The Commission owes its existence to the vision and determination of one man – Sir Fabian Ware. Neither a soldier nor a politician, Ware was nevertheless well placed to respond to the public’s reaction to the enormous losses in the war. At 45 years of age, he was too old to fight but he became the commander of a mobile unit of the British Red Cross. Saddened by the sheer number of casualties, he felt driven to find a way to ensure the final resting places of the dead would not be lost forever. His vision chimed with the times.

Under his dynamic leadership, his unit began recording and caring for all the graves they could find. By 1915, their work was given official recognition by the War Office and incorporated into the British Army as the Graves Registration Commission.

Ware was keen that the spirit of Imperial cooperation evident in the war was reflected in the work of his organisation. Encouraged by the Prince of Wales, he submitted a memorandum to the Imperial War Conference.

The Imperial War Graves Commission was established under Royal Charter dated 21 May 1917 from King George V, on the recommendation of Edward, Prince of Wales. The purpose and powers of the Commission are detailed in the Charter. The Commission included statutory representatives as well as representatives of the Governments of Canada, Australia, New Zealand, South Africa and Newfoundland. The first president was the Prince of Wales.

The Commission’s work began in earnest after the Armistice. Once land for cemeteries and memorials had been guaranteed, the enormous task of recording the details of the dead began. By 1918, some 587,000 graves had been identified and a further 559,000 casualties were registered as having no known grave.

Today, not all of those who are recorded as being buried in a particular war cemetery have a headstone and are instead remembered on memorial walls.

The Commission set the highest standards for all its work. Three of the most eminent architects of the day – Sir Edwin Lutyens, Sir Herbert Baker and Sir Reginald Blomfield – were chosen to begin the work of designing and constructing the cemeteries and memorials. Rudyard Kipling was tasked, as literary advisor, with advising on inscriptions.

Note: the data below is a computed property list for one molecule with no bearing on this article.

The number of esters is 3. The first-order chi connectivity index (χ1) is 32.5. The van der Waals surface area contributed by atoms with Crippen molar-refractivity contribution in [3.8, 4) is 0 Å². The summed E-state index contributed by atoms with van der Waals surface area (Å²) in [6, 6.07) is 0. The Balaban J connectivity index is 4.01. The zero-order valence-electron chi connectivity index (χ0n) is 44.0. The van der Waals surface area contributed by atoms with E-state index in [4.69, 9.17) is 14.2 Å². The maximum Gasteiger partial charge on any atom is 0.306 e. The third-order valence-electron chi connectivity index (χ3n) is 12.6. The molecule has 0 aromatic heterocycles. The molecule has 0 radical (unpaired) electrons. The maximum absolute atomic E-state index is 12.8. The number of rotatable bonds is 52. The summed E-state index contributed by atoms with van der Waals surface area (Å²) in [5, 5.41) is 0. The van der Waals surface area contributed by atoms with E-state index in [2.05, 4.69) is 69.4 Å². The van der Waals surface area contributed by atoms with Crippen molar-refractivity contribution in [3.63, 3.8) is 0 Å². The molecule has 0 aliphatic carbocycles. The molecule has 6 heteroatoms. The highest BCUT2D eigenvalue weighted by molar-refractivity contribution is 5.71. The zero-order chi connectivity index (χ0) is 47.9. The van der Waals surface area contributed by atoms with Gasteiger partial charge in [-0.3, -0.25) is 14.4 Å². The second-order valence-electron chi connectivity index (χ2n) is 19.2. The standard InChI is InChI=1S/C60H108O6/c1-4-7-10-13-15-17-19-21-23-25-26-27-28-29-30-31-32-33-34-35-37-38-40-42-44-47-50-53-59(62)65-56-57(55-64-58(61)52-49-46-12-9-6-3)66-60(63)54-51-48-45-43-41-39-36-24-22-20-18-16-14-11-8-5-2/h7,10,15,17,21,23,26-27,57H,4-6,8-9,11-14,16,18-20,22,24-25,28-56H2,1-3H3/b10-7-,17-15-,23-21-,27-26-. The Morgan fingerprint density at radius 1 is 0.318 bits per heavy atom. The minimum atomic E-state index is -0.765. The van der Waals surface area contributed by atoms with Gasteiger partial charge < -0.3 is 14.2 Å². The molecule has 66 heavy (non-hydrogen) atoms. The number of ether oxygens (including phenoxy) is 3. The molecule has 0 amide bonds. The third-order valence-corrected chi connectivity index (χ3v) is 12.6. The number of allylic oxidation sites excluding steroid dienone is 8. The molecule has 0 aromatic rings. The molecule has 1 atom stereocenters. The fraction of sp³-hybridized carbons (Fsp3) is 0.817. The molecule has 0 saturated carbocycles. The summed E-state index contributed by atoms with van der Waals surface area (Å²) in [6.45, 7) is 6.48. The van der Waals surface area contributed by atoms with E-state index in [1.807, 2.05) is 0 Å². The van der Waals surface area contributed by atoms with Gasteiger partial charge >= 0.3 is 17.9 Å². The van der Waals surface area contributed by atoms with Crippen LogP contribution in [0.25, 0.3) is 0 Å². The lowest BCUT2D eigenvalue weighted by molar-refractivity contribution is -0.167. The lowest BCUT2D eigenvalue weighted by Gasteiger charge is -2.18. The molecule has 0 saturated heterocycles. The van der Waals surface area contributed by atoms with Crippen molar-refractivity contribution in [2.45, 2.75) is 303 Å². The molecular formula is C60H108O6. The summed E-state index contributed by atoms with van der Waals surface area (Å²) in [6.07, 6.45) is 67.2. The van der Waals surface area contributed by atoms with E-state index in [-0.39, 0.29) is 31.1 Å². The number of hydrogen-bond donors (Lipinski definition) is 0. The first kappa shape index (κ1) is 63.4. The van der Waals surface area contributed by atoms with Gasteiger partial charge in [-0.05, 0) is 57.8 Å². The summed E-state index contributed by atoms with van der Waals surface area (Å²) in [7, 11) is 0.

Ware asked Sir Frederic Kenyon, the Director of the British Museum, to interpret the differing approaches of the principal architects. The report he presented to the Commission in November 1918 emphasised equality as the core ideology, outlining the principles we abide by today.

The largest Commonwealth War cemetery is the Tyne Cot cemetery in Belgium containing about 12,000 headstones. Possibly the smallest is at Ocracoke Island, North Carolina USA where four Commonwealth sailors lie.

Today, a century later, the Commonwealth War Graves Commission honours the 1.7 million men and women of the forces of the Commonwealth who died in the two world wars and ensures that their memory is never forgotten.

The organisation cares for cemeteries and memorials at 23,000 locations in 154 countries. Its values and aims, laid out in 1917, are as relevant now as they were almost 100 years ago.

The Commission’s principles include:

  • Each of the dead should be commemorated by name on the headstone or memorial
  •  Headstones and memorials should be permanent
  • Headstones should be uniform
  •  There should be no distinction made on account of military or civil rank, race or creed

In Australia, a letter dated 15 November 1919 signed by the Minister for Defence and the Minister for Home and Territories, was sent to relatives of Australians who had died in World War One.

The letter requested information For the Nation’s Histories; and For the Roll of Honour of Australia.

The letter also requested information to assist with the erection of headstones on graves of members of the AIF overseas and the establishment of a Register of War Graves in London. It described the process for the erection of headstones over graves of members of the AIF overseas and offered relatives the option of having personal inscriptions included at a cost of 3½d per letter and a maximum of around 55 letters.

Source: Collection, Museum Victoria 418904